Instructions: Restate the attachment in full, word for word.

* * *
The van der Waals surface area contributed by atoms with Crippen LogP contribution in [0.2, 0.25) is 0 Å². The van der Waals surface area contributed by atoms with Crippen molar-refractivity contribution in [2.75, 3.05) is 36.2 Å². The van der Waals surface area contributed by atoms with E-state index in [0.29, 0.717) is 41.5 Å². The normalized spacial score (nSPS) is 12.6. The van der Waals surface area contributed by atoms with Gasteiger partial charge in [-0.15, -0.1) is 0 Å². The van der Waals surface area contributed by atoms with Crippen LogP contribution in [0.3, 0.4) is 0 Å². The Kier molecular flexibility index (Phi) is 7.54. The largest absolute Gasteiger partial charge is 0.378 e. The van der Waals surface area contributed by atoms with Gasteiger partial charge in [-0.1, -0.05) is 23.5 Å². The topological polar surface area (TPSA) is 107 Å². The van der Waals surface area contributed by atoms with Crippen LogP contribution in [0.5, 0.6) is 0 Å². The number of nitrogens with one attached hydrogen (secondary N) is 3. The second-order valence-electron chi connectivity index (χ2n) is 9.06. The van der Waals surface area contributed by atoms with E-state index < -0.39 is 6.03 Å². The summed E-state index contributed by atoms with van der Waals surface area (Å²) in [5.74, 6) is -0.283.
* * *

The van der Waals surface area contributed by atoms with Crippen LogP contribution in [0.2, 0.25) is 0 Å². The van der Waals surface area contributed by atoms with Crippen molar-refractivity contribution in [2.75, 3.05) is 36.2 Å². The van der Waals surface area contributed by atoms with E-state index in [0.29, 0.717) is 41.5 Å². The normalized spacial score (nSPS) is 12.6. The van der Waals surface area contributed by atoms with Gasteiger partial charge in [-0.15, -0.1) is 0 Å². The van der Waals surface area contributed by atoms with Crippen LogP contribution in [0.3, 0.4) is 0 Å². The Kier molecular flexibility index (Phi) is 7.54. The largest absolute Gasteiger partial charge is 0.378 e. The van der Waals surface area contributed by atoms with Gasteiger partial charge in [-0.1, -0.05) is 23.5 Å². The topological polar surface area (TPSA) is 107 Å². The van der Waals surface area contributed by atoms with Crippen LogP contribution in [0.5, 0.6) is 0 Å². The number of nitrogens with one attached hydrogen (secondary N) is 3. The second-order valence-electron chi connectivity index (χ2n) is 9.06. The van der Waals surface area contributed by atoms with E-state index < -0.39 is 6.03 Å². The summed E-state index contributed by atoms with van der Waals surface area (Å²) in [5.74, 6) is -0.283.